“We would love to function more as a startup, but unfortunately as a corporate, we do have a responsibility to our stakeholders. We are also a publicly listed company, so there are a lot of things we need to consider in every decision that we make,” says Sagau.
Chong agrees with this, adding with a laugh, “For Supahands, I wouldn’t say there were partnerships that didn’t work well. But there were a few that didn’t take off at all because we weren’t able to align the timelines.”
Sagau also faced another obstacle: corporate buy-in. “Getting the internal guys at Media Prima Group to understand the value that startups can bring to us was a challenge,” he says. A lot of times, stakeholders were also skeptical about the capabilities of startups, and wanted to hold back until they see results.
“So we would start off some projects within the innovation lab, show some results to convince the stakeholders on how the startup can help optimize our operation processes, then expand it to the rest of the organization,” explains Sagau.
For instance, Media Prima Labs could engage Supahands to provide big data services for a two-month digital campaign, instead of hiring data scientists to work on a two-month contract. The latter option would lead to an increased workload for other departments within Media Prima, such as human resources and finance.
Outsourcing the work to Supahands helped make the business operations leaner. By delivering on this, the rest of the organization grew to trust the startup.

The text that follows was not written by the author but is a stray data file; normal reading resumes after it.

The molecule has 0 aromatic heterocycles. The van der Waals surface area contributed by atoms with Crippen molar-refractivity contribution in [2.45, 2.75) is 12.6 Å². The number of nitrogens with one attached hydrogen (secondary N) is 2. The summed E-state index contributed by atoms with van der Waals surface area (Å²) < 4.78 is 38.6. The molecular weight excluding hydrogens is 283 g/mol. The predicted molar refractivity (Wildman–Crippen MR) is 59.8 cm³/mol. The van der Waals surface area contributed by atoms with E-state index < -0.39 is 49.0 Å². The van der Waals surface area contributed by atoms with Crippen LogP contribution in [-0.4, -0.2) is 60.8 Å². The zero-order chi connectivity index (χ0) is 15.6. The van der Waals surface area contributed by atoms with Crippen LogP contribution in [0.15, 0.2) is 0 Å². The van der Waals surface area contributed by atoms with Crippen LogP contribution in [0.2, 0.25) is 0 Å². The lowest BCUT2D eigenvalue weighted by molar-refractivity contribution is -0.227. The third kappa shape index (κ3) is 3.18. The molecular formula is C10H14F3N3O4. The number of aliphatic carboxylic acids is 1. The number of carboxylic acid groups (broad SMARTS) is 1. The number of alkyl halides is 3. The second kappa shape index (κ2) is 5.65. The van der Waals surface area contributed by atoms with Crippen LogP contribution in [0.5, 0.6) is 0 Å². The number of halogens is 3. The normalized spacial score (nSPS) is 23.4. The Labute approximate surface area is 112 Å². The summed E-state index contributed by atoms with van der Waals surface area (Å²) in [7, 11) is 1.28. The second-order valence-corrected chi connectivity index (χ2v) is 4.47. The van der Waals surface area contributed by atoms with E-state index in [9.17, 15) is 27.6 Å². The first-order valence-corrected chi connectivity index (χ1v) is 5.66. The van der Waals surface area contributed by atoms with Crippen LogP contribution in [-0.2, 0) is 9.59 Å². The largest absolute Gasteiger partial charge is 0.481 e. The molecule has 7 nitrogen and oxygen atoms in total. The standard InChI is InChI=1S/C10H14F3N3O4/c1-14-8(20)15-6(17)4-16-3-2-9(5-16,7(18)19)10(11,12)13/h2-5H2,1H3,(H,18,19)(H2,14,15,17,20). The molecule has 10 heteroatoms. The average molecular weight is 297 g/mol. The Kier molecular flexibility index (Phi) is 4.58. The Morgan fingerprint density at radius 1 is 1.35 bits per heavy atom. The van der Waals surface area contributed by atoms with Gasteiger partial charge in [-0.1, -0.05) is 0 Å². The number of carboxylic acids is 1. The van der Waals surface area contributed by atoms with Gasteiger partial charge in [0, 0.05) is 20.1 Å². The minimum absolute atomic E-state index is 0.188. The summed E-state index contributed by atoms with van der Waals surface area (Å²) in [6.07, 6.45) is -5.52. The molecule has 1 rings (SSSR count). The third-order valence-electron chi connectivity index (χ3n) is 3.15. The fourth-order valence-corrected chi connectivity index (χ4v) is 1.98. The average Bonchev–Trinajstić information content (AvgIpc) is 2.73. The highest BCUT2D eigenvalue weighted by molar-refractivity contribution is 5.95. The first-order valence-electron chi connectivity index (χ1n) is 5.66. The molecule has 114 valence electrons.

An open ecosystem
Despite red tapes and difficulties in obtaining corporate buy-in, Supahands “ realized that there was a change in receptiveness in large corporates towards working with startups,” says Chong.
Another takeaway that Supahands gained from the partnership was the knowledge of how a big corporation works. The startup get a closer look at how a legacy company functions in terms of processes and what sort of stakeholders they deal with.
Chong also recognizes how the collaboration boosted the startup’s credibility. “ Subsequently, when we approach other corporations of a similar size, it’s easier for them to trust that we know what we are doing.”
Playing to each other’s strengths
If executed well, startup-corporate partnerships enable both parties to benefit from each other’s assets. While startups have fearless entrepreneurial spirit, legacy businesses have the market expertise and resources to grow innovations faster.
This may be easier said than done, and not every partnership becomes successful – or even take off. But as Richard Branson, founder of Virgin Group, once said, “You don’t learn to walk by following rules, you learn by doing, and falling over.”
This post Corporates and startups: Can these two become BFFs? appeared first on Tech in Asia.